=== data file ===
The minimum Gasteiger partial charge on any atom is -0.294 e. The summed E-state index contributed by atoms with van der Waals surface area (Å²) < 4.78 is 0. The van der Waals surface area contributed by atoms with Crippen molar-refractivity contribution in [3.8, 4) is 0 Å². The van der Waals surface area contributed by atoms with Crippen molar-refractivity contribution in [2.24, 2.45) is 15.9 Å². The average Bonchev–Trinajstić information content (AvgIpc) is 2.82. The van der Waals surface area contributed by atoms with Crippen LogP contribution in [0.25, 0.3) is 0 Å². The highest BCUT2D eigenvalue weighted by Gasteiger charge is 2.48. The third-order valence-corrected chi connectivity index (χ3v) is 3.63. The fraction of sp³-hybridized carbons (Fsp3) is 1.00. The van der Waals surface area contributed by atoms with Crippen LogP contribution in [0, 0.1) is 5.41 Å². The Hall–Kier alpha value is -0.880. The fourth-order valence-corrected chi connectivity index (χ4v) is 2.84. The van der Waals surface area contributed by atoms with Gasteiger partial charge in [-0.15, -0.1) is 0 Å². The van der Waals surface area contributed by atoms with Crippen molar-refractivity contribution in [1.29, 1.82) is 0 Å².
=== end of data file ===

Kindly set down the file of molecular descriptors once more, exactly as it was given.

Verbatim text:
The minimum Gasteiger partial charge on any atom is -0.294 e. The summed E-state index contributed by atoms with van der Waals surface area (Å²) < 4.78 is 0. The van der Waals surface area contributed by atoms with Crippen molar-refractivity contribution in [3.8, 4) is 0 Å². The van der Waals surface area contributed by atoms with Crippen molar-refractivity contribution in [2.24, 2.45) is 15.9 Å². The average Bonchev–Trinajstić information content (AvgIpc) is 2.82. The van der Waals surface area contributed by atoms with Crippen LogP contribution in [0.25, 0.3) is 0 Å². The highest BCUT2D eigenvalue weighted by Gasteiger charge is 2.48. The third-order valence-corrected chi connectivity index (χ3v) is 3.63. The fraction of sp³-hybridized carbons (Fsp3) is 1.00. The van der Waals surface area contributed by atoms with Crippen LogP contribution in [0, 0.1) is 5.41 Å². The Hall–Kier alpha value is -0.880. The fourth-order valence-corrected chi connectivity index (χ4v) is 2.84. The van der Waals surface area contributed by atoms with Gasteiger partial charge in [-0.15, -0.1) is 0 Å². The van der Waals surface area contributed by atoms with Crippen molar-refractivity contribution in [1.29, 1.82) is 0 Å².